Whilst speaking here of the totality of conditions, [p. 324] and of the unconditioned, as the common title of all the concepts of reason, we again meet with a term which we cannot do without, but which, by long abuse, has become so equivocal that we cannot employ it with safety. The term absolute is one of those few words which, in their original meaning, were fitted to a concept, which afterwards could not be exactly fitted with any other word of the same language, and the loss of which, or what is the same, the loose employment of which, entails the loss of the concept itself, and that of a concept with which reason is constantly occupied, and cannot dispense with without real damage to all transcendental investigations. At present the term absolute is frequently used simply in order to indicate that something applies to an object, considered in itself, and thus as it were internally. In this way absolutely possible would mean that something is possible in itself (interné), which in reality is the least that could be said of it. It is sometimes used also to indicate that something is valid in all respects (without limitation), as people speak of absolute sovereignty. In this way absolutely possible would mean that which is possible in all respects, and this is again the utmost that could be said of the possibility of a thing. It is true that these two significations [p. 325] sometimes coincide, because something that is internally impossible is impossible also in every respect, and therefore absolutely impossible. But in most cases they are far apart, and I am by no means justified in concluding that, because something is possible in itself, it is possible also in every respect, that is, absolutely possible. Nay, with regard to absolute necessity, I shall be able to show hereafter that it by no means always depends on internal necessity, and that the two cannot therefore be considered synonymous. No doubt, if the opposite of a thing is intrinsically impossible, that opposite is also impossible in every respect, and the thing itself therefore absolutely necessary. But I cannot conclude conversely, that the opposite of what is absolutely necessary is internally impossible, or that the absolute necessity of things is the same as an internal necessity. For in certain cases that internal necessity is an entirely empty expression, with which we cannot connect the least concept, while that of the necessity of a thing in every respect (with regard to all that is possible) implies very peculiar determinations. As therefore the loss of a concept which has acted a great part in speculative philosophy can never be indifferent to philosophers, I hope they will also take some interest in the definition and careful preservation of the term with which that concept is connected.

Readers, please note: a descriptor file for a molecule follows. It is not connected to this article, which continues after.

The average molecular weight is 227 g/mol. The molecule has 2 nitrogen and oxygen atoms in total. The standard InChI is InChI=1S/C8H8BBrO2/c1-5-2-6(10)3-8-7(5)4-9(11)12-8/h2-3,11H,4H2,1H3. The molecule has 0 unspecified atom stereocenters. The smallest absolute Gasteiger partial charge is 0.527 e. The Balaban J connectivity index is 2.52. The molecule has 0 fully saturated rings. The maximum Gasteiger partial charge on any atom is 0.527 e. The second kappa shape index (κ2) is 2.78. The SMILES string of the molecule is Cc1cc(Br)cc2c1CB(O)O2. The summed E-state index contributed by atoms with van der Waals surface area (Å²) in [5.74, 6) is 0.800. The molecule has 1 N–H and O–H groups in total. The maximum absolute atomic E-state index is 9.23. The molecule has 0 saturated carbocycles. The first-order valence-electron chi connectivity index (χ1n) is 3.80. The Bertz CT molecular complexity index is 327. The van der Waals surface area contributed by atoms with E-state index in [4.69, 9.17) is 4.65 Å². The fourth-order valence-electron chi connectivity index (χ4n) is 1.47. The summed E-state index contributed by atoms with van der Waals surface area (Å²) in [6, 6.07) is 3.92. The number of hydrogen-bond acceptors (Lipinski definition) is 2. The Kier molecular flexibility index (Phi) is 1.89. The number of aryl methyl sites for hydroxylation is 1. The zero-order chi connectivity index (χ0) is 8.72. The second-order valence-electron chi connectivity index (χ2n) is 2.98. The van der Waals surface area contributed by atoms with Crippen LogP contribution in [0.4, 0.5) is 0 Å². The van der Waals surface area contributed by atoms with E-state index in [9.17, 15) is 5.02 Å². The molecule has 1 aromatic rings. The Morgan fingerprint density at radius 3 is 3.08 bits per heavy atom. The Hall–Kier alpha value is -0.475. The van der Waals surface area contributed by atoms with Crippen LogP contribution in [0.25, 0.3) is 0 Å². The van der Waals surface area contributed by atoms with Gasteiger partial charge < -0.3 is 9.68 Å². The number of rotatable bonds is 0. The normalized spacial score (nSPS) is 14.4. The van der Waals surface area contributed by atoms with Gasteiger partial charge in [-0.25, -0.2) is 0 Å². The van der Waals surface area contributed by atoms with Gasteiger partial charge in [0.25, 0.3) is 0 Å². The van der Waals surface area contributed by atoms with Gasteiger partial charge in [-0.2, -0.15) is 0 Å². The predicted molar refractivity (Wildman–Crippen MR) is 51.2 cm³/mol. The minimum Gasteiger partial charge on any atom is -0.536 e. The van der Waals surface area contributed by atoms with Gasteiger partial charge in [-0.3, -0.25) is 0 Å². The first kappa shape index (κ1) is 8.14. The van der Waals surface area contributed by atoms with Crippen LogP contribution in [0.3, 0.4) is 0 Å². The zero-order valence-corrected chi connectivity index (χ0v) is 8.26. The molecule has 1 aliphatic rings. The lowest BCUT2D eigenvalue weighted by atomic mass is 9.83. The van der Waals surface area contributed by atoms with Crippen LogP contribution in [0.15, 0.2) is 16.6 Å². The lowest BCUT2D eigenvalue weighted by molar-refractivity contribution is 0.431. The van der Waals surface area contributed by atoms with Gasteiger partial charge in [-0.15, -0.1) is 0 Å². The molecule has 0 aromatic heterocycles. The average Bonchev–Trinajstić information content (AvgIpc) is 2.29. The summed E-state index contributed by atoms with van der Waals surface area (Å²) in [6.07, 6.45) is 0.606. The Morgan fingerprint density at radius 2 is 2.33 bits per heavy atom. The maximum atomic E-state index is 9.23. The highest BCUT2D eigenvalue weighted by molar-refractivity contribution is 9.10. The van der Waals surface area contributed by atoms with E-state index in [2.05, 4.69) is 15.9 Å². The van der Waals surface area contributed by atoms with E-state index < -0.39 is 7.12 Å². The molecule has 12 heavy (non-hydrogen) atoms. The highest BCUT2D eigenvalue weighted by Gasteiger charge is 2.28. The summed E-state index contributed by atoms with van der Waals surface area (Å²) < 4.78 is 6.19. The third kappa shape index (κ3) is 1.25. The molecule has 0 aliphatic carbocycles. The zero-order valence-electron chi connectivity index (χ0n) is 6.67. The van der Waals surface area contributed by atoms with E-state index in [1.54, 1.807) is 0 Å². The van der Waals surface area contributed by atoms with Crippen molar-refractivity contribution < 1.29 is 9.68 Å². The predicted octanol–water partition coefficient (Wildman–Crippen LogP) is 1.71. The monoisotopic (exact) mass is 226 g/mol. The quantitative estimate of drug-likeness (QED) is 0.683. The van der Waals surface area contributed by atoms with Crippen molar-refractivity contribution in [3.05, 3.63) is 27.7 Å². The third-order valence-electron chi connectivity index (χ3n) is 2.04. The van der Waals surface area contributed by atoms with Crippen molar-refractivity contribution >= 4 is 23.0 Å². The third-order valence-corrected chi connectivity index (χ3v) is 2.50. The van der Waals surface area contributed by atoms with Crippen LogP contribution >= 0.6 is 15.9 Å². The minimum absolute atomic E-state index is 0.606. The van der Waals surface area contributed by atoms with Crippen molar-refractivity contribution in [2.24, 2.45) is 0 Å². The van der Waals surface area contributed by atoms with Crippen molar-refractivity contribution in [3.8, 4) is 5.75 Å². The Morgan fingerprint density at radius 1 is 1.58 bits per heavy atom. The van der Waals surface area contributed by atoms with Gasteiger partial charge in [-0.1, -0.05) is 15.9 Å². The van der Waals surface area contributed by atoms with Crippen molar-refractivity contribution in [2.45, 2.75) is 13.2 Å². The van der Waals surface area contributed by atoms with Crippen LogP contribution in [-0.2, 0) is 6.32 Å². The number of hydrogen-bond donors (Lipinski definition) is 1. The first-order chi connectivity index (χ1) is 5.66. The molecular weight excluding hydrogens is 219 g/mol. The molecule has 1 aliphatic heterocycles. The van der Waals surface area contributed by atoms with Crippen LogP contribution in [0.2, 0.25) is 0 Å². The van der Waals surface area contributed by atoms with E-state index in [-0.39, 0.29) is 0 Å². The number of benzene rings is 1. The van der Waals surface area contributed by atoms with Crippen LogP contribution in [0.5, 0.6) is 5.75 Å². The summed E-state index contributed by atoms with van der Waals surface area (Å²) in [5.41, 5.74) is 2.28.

I shall therefore use the term absolute in this [p. 326] enlarged meaning only, in opposition to that which is valid relatively and in particular respects only, the latter being restricted to conditions, the former free from any restrictions whatsoever.
It is then the absolute totality in the synthesis of conditions at which the transcendental concept of reason aims, nor does it rest satisfied till it has reached that which is unconditioned absolutely and in every respect. Pure reason leaves everything to the understanding, which has primarily to do with the objects of intuition, or rather their synthesis in imagination. It is only the absolute totality in the use of the concepts of the understanding, which reason reserves for itself, while trying to carry the synthetical unity, which is realised in the category, to the absolutely unconditioned. We might therefore call the latter the unity of the phenomena in reason, the former, which is expressed by the category, the unity in the understanding. Hence reason is only concerned with the use of the understanding, not so far as it contains the basis of possible experience (for the absolute totality of conditions is not a concept that can be used in experience, because no experience is unconditioned), but in order to impart to it a direction towards a certain unity of which the understanding knows nothing, and which is meant to comprehend all acts of the understanding, with regard to any object, into an [p. 327] absolute whole. On this account the objective use of the pure concepts of reason must always be transcendent: while that of the pure concepts of the understanding must always be immanent, being by its very nature restricted to possible experience.